BTW, you did not answer the question do you or do you not know what the hypergeometric and negative binomial probability distributions are? Quick, call up Wikipedia! I've reported you this time, hoping that you are just a rogue with a ego complex, but maybe you are actually the admin too. Sad if that's true.

Now if you want to come back at this post and start talking like someone who wants to understand but doesn't know everything, I would happy to do the same.

As for your observation that N is more likely to me divisible by smal primes: once you understand the experiments being formulated above, we can factor that in, it is not needed to concieve of the experiments, but it will be useful in fine tuning them. And, please tell me you have enough peripheral vision to see that in fact all of those experiments generalize to sieves.

Though I really should have to, I apologize for losing my temper with you. I am going to do my best to ignore the attitude that resonates through your posts. It only infuriates because I have seen it so many times and in so many young mathematicians before. You show me that you know what it means to be humble and admit that you did not understand the post without attacking me and we can talk. But I'll be damned to hell if I am going to sit back here and let you grandstand a post that you clearly did not understand but are not humble enough to ask about.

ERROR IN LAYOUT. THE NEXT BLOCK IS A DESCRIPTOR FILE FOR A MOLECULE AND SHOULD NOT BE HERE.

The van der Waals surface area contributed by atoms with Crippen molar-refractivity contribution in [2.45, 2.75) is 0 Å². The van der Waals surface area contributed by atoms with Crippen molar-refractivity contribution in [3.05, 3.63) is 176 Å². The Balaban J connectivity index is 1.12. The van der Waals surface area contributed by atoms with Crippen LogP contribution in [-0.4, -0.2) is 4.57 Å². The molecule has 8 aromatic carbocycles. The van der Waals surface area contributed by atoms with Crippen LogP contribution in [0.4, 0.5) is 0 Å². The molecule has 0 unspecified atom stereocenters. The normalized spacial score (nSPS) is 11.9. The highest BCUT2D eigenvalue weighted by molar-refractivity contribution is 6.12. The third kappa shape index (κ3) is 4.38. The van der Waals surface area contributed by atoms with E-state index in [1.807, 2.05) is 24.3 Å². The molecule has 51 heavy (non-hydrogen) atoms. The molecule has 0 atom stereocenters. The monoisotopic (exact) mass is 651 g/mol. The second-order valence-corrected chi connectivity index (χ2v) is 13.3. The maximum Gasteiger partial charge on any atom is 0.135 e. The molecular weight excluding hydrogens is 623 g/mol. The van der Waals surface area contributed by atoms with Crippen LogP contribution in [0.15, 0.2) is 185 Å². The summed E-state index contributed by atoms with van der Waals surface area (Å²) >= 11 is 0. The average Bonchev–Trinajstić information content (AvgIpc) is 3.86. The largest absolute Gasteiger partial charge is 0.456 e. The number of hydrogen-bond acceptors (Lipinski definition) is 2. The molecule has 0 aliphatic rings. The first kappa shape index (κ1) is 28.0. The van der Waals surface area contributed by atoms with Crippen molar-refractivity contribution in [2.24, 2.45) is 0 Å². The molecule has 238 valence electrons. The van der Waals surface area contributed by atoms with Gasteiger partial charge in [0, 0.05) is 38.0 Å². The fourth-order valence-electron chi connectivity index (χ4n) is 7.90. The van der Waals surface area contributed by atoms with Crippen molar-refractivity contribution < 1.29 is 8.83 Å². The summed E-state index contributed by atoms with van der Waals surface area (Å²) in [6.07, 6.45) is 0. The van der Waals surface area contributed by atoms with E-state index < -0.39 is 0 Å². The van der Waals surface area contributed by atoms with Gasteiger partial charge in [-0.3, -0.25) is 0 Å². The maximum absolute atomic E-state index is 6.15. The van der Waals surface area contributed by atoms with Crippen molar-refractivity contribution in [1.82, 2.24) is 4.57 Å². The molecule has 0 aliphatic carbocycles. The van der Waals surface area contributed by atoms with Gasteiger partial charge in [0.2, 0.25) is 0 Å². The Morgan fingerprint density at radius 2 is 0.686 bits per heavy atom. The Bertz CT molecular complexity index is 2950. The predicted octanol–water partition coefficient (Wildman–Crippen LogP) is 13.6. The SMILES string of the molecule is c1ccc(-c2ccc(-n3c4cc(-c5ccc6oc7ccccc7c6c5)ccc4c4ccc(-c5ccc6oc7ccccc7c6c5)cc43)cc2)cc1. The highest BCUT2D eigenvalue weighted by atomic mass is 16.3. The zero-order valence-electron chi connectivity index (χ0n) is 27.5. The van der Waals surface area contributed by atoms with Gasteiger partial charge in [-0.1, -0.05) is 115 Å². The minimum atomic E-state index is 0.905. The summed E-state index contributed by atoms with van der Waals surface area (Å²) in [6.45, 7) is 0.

Odds? We are talking probability here. Odds are probability related but they are for the race track and logistic regression. Do you know how to formulate a probability space? Anyways, I'm getting worked up again.

Using a reduced residue system mod a as a proxy to the set of primes less than root N requires first showing that N and the base a are coprime. Think about this now, it makes sense to use the primorials for the sequence of possible bases because it clears out those highly likely factors. It is true that a randomly chosen N will be divisible by 2, half the time, and by three, 1/3 the time, and by 2 and 3, 1/6 the time etc. That means that simple base six modular factoring algorithm is accounting for 1/2 + 1/6 = 2/3 of all natural numbers just by using the Euclidean Algorithm to show N coprime to 6, the base 30 is accounting for 22/30 = 11/15 > 66%. The ideas above however are looking at that set of possible x's that come from setting up the equation